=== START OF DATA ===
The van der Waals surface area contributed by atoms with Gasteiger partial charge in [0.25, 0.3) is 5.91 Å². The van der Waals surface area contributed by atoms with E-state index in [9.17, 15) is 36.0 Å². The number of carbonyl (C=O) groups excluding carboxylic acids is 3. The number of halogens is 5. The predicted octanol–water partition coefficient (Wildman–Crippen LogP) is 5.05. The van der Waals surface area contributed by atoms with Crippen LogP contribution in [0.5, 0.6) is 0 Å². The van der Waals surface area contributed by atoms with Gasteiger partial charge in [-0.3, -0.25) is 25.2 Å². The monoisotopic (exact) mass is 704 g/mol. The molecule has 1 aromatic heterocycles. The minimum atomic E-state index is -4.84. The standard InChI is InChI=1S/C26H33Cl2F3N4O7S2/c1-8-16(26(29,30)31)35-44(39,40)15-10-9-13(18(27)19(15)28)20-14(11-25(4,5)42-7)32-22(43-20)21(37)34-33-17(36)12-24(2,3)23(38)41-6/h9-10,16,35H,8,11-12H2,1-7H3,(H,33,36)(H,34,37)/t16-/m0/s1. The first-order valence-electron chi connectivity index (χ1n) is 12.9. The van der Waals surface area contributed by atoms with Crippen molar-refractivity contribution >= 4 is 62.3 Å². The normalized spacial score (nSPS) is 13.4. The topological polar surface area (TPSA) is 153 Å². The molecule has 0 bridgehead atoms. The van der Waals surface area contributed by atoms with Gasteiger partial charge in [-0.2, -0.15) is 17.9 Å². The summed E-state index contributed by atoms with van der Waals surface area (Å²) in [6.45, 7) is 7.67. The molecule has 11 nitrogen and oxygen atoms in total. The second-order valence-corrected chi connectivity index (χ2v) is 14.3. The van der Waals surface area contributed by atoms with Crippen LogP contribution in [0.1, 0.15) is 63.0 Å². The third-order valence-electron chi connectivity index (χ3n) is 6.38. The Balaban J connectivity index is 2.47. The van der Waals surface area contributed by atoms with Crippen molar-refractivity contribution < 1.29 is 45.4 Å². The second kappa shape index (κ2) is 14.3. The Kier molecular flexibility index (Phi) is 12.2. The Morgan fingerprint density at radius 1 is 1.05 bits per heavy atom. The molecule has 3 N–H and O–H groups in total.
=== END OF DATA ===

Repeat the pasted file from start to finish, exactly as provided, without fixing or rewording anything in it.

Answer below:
The van der Waals surface area contributed by atoms with Gasteiger partial charge in [0.25, 0.3) is 5.91 Å². The van der Waals surface area contributed by atoms with E-state index in [9.17, 15) is 36.0 Å². The number of carbonyl (C=O) groups excluding carboxylic acids is 3. The number of halogens is 5. The predicted octanol–water partition coefficient (Wildman–Crippen LogP) is 5.05. The van der Waals surface area contributed by atoms with Crippen LogP contribution in [0.5, 0.6) is 0 Å². The van der Waals surface area contributed by atoms with Gasteiger partial charge in [-0.3, -0.25) is 25.2 Å². The monoisotopic (exact) mass is 704 g/mol. The molecule has 1 aromatic heterocycles. The minimum atomic E-state index is -4.84. The standard InChI is InChI=1S/C26H33Cl2F3N4O7S2/c1-8-16(26(29,30)31)35-44(39,40)15-10-9-13(18(27)19(15)28)20-14(11-25(4,5)42-7)32-22(43-20)21(37)34-33-17(36)12-24(2,3)23(38)41-6/h9-10,16,35H,8,11-12H2,1-7H3,(H,33,36)(H,34,37)/t16-/m0/s1. The first-order valence-electron chi connectivity index (χ1n) is 12.9. The van der Waals surface area contributed by atoms with Crippen molar-refractivity contribution >= 4 is 62.3 Å². The normalized spacial score (nSPS) is 13.4. The topological polar surface area (TPSA) is 153 Å². The molecule has 0 bridgehead atoms. The van der Waals surface area contributed by atoms with Gasteiger partial charge in [-0.2, -0.15) is 17.9 Å². The summed E-state index contributed by atoms with van der Waals surface area (Å²) in [6.45, 7) is 7.67. The molecule has 11 nitrogen and oxygen atoms in total. The second-order valence-corrected chi connectivity index (χ2v) is 14.3. The van der Waals surface area contributed by atoms with Crippen LogP contribution in [0.1, 0.15) is 63.0 Å². The third-order valence-electron chi connectivity index (χ3n) is 6.38. The Balaban J connectivity index is 2.47. The van der Waals surface area contributed by atoms with Crippen molar-refractivity contribution < 1.29 is 45.4 Å². The second kappa shape index (κ2) is 14.3. The Kier molecular flexibility index (Phi) is 12.2. The Morgan fingerprint density at radius 1 is 1.05 bits per heavy atom. The molecule has 3 N–H and O–H groups in total.